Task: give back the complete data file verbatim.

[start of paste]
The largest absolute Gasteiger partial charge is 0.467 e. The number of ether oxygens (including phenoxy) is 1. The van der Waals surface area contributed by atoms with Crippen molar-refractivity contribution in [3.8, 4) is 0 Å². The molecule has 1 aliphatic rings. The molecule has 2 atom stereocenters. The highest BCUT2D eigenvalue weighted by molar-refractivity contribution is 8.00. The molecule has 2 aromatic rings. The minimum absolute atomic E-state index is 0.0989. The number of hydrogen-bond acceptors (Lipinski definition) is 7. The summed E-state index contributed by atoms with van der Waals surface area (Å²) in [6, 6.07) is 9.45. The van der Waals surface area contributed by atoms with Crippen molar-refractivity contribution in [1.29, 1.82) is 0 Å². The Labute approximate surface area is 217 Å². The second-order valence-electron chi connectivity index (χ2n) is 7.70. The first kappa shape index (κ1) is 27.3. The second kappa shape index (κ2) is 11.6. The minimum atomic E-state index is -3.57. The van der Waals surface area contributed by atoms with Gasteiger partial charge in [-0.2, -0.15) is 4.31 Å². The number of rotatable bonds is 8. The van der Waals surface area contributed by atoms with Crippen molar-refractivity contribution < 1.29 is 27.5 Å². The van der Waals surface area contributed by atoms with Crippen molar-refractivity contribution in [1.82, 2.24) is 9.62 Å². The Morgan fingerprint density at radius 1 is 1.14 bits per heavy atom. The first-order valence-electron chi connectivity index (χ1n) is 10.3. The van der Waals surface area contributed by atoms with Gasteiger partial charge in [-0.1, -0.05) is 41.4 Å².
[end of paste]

The largest absolute Gasteiger partial charge is 0.467 e. The number of ether oxygens (including phenoxy) is 1. The van der Waals surface area contributed by atoms with Crippen molar-refractivity contribution in [3.8, 4) is 0 Å². The molecule has 1 aliphatic rings. The molecule has 2 atom stereocenters. The highest BCUT2D eigenvalue weighted by molar-refractivity contribution is 8.00. The molecule has 2 aromatic rings. The minimum absolute atomic E-state index is 0.0989. The number of hydrogen-bond acceptors (Lipinski definition) is 7. The summed E-state index contributed by atoms with van der Waals surface area (Å²) in [6, 6.07) is 9.45. The van der Waals surface area contributed by atoms with Crippen molar-refractivity contribution in [1.29, 1.82) is 0 Å². The Labute approximate surface area is 217 Å². The second-order valence-electron chi connectivity index (χ2n) is 7.70. The first kappa shape index (κ1) is 27.3. The second kappa shape index (κ2) is 11.6. The minimum atomic E-state index is -3.57. The van der Waals surface area contributed by atoms with Gasteiger partial charge in [-0.2, -0.15) is 4.31 Å². The number of rotatable bonds is 8. The van der Waals surface area contributed by atoms with Crippen molar-refractivity contribution < 1.29 is 27.5 Å². The van der Waals surface area contributed by atoms with Crippen molar-refractivity contribution in [1.82, 2.24) is 9.62 Å². The Morgan fingerprint density at radius 1 is 1.14 bits per heavy atom. The first-order valence-electron chi connectivity index (χ1n) is 10.3. The van der Waals surface area contributed by atoms with Gasteiger partial charge in [-0.1, -0.05) is 41.4 Å².